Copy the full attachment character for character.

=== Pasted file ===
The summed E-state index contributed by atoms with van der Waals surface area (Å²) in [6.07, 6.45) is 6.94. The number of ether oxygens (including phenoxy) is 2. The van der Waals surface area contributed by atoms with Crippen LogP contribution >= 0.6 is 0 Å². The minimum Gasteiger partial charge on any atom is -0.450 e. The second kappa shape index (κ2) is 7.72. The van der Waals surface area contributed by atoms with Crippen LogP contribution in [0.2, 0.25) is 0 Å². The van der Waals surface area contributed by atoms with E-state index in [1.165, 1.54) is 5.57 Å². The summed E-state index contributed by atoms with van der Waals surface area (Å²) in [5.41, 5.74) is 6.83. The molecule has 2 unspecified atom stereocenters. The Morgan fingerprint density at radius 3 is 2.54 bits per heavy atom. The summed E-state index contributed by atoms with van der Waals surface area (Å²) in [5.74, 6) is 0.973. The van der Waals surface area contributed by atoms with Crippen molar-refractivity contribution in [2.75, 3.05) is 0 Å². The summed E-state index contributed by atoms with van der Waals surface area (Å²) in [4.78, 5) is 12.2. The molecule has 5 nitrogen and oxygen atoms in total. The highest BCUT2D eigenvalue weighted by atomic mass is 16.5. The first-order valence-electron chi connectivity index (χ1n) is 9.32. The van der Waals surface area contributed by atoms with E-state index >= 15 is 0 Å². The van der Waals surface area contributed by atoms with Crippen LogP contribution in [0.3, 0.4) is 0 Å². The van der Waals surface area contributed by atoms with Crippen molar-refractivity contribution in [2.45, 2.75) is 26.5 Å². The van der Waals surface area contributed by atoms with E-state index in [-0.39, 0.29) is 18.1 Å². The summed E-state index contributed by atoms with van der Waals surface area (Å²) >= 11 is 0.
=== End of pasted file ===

The summed E-state index contributed by atoms with van der Waals surface area (Å²) in [6.07, 6.45) is 6.94. The number of ether oxygens (including phenoxy) is 2. The van der Waals surface area contributed by atoms with Crippen LogP contribution >= 0.6 is 0 Å². The minimum Gasteiger partial charge on any atom is -0.450 e. The second kappa shape index (κ2) is 7.72. The van der Waals surface area contributed by atoms with Crippen LogP contribution in [0.2, 0.25) is 0 Å². The van der Waals surface area contributed by atoms with E-state index in [1.165, 1.54) is 5.57 Å². The summed E-state index contributed by atoms with van der Waals surface area (Å²) in [5.41, 5.74) is 6.83. The molecule has 2 unspecified atom stereocenters. The Morgan fingerprint density at radius 3 is 2.54 bits per heavy atom. The summed E-state index contributed by atoms with van der Waals surface area (Å²) in [5.74, 6) is 0.973. The van der Waals surface area contributed by atoms with Crippen molar-refractivity contribution in [2.75, 3.05) is 0 Å². The summed E-state index contributed by atoms with van der Waals surface area (Å²) in [4.78, 5) is 12.2. The molecule has 5 nitrogen and oxygen atoms in total. The highest BCUT2D eigenvalue weighted by atomic mass is 16.5. The first-order valence-electron chi connectivity index (χ1n) is 9.32. The van der Waals surface area contributed by atoms with E-state index >= 15 is 0 Å². The van der Waals surface area contributed by atoms with Crippen LogP contribution in [0.3, 0.4) is 0 Å². The van der Waals surface area contributed by atoms with Crippen molar-refractivity contribution in [2.45, 2.75) is 26.5 Å². The van der Waals surface area contributed by atoms with E-state index in [-0.39, 0.29) is 18.1 Å². The summed E-state index contributed by atoms with van der Waals surface area (Å²) >= 11 is 0.